Startup accelerators, now fixtures of the tech community, were hard to find just a few years ago.
When researchers Yael Hochberg and Susan Cohen began researching accelerators in 2010 and 2011, they could hardly find 10 true programs to rank. On Tuesday, Hochberg and Cohen released their latest annual rankings of U.S. seed accelerators: culling a top 20 out of now more than 200 programs that claim to nurture young tech startups.
The 2015 list puts AngelPad, a San Francisco-based accelerator, at the top. MuckerLab in Los Angeles ranks second overall, and multi-city program Techstars sits in third. (See full ranking at bottom.)
The rankings project sifts through confidential data from the generations of startups to go through such programs, identifying averages across five important factors: fundraising, valuations, exits, survival rate, and alumni satisfaction. Each factor is weighted for the approximately 70 accelerators that supplied data out of the 150 accelerators who met all of Hochberg and Cohen’s criteria. Accelerators have to be fixed-term, cohort-based programs with significant educational and mentorship programs that culminate in a demo day.
Seed accelerator startup rankings top 10
Those strict criteria kept out one notable program: Y Combinator, which ranked #1 in 2014. Hochberg and Cohen note that Y Combinator, a pioneer whose graduates have included Dropbox, Airbnb, and Reddit, has “evolved” its model into that of a hands-off seed fund.
“Y Combinator is cashing in on the name it made for itself,” says Hochberg. “They’re talking about raising a multi-billion dollar late stage fund to take advantage of their model that selects great entrepreneurs rather than mold them.”
Other accelerators that remain on the rankings are more hands-on than Y Combinator, which by metrics alone would have ranked first again this year. Some entrepreneurs enjoy the relative freedom the program offers, versus highly structured programs elsewhere.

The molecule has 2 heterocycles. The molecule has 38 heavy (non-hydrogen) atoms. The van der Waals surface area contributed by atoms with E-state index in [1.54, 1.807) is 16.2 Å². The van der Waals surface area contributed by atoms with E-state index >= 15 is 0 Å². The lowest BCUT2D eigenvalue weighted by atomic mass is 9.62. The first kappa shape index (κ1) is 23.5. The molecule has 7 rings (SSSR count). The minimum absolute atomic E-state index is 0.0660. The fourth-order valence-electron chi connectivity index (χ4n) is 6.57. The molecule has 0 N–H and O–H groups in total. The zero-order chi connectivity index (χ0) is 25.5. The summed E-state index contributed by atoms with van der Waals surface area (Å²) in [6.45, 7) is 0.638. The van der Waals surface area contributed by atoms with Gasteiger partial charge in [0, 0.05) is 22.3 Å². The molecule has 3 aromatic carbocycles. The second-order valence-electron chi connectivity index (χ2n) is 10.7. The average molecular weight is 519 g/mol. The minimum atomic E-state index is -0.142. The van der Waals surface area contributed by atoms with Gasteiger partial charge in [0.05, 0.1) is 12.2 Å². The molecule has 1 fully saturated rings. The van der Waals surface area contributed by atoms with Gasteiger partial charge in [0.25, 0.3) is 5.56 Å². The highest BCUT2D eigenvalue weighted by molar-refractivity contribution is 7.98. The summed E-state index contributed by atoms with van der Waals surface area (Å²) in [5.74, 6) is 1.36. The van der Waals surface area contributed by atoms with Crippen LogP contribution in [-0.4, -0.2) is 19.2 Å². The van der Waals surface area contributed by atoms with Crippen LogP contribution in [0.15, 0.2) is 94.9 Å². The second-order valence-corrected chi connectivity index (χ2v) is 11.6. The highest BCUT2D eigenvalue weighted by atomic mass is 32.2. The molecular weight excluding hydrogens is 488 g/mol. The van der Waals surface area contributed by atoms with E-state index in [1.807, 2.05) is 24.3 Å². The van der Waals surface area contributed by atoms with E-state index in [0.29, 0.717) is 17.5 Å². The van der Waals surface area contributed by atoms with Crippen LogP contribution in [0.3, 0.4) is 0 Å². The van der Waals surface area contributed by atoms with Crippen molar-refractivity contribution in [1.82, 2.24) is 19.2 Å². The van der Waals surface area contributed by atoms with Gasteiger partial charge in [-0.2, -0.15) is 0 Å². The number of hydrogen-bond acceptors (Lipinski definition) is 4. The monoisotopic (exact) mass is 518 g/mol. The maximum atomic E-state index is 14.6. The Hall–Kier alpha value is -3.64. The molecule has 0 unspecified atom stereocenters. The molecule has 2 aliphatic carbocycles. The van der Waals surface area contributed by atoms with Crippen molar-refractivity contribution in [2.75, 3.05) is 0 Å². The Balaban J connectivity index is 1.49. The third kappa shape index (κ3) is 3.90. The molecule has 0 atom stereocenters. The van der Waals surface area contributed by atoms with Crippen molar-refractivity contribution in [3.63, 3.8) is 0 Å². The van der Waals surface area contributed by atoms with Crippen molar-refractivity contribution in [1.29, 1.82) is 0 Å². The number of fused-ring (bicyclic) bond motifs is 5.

While accelerators have branched out from Silicon Valley on their own, part of the explosion has come from corporate and university-sponsored programs. Hochberg says those two groups especially “have grown like wildfire.” For the first time, a school-based accelerator made the top of the rankings — University of Chicago’s New Venture Challenge placed 4th.
Some new accelerators are misguided attempts to make a quick buck. “Some people get mad when we ask why they want to start accelerators,” says Cohen. “They think it should be obvious: to make money. But there’s no evidence you’re going to make any money.”
Only 2% of companies emerging from the top 20 accelerators have a successful exit yet. Even picking the best companies, big exits can take up to 10 years–and during that time programs will have to continue funding new cohorts of startups, at a cost of a few hundred thousand dollars a year.
According to the data, the best accelerators aren’t founded by those looking to make a financial return, but by those who have already made money and want to give back to the startup community. Hochberg’s research shows that a successful accelerator can provide a big boost to an underserved area, doubling funding events and increasing early stage capital in the region by 13x. She calls it a “gravity well” that pulls in entrepreneurs, venture capitalists and mentors.
“If you’re a young entrepreneur wannabe and you have no idea how to be one, and you’re in a region with no role model–you’re going to go work at Microsoft of Google,” says Hochberg. “But if you can work with 30 other founders in a mentorship environment, you have a chance of starting something.”
Below is the full list of the top 20 accelerator programs this year:
- University of Chicago New Venture Challenge
- 500 Startups
- Capital Innovators
- The Brandery
- Blue Startups
- The Iron Yard
Forbes article written by Brian Solomon for more: